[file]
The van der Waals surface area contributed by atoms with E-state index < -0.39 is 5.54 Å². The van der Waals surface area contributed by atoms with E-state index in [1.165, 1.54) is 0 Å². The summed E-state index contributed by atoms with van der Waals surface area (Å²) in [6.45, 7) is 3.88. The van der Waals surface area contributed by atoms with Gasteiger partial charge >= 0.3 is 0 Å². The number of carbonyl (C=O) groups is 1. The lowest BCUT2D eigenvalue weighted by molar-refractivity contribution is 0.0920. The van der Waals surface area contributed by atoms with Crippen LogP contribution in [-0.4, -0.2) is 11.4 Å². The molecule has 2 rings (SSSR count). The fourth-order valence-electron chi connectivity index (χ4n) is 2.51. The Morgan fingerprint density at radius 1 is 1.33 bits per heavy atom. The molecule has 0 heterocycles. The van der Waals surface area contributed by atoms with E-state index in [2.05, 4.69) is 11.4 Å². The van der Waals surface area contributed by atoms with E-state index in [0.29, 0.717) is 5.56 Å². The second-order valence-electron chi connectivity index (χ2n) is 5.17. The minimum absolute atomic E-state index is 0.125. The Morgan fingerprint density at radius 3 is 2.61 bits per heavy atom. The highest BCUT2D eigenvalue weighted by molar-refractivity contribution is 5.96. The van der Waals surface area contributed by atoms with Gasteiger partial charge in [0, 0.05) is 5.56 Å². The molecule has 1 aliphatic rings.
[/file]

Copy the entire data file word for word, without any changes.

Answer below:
The van der Waals surface area contributed by atoms with E-state index < -0.39 is 5.54 Å². The van der Waals surface area contributed by atoms with E-state index in [1.165, 1.54) is 0 Å². The summed E-state index contributed by atoms with van der Waals surface area (Å²) in [6.45, 7) is 3.88. The van der Waals surface area contributed by atoms with Gasteiger partial charge >= 0.3 is 0 Å². The number of carbonyl (C=O) groups is 1. The lowest BCUT2D eigenvalue weighted by molar-refractivity contribution is 0.0920. The van der Waals surface area contributed by atoms with Crippen LogP contribution in [-0.4, -0.2) is 11.4 Å². The molecule has 2 rings (SSSR count). The fourth-order valence-electron chi connectivity index (χ4n) is 2.51. The Morgan fingerprint density at radius 1 is 1.33 bits per heavy atom. The molecule has 0 heterocycles. The van der Waals surface area contributed by atoms with E-state index in [2.05, 4.69) is 11.4 Å². The van der Waals surface area contributed by atoms with E-state index in [0.29, 0.717) is 5.56 Å². The second-order valence-electron chi connectivity index (χ2n) is 5.17. The minimum absolute atomic E-state index is 0.125. The Morgan fingerprint density at radius 3 is 2.61 bits per heavy atom. The highest BCUT2D eigenvalue weighted by molar-refractivity contribution is 5.96. The van der Waals surface area contributed by atoms with Gasteiger partial charge in [0, 0.05) is 5.56 Å². The molecule has 1 aliphatic rings.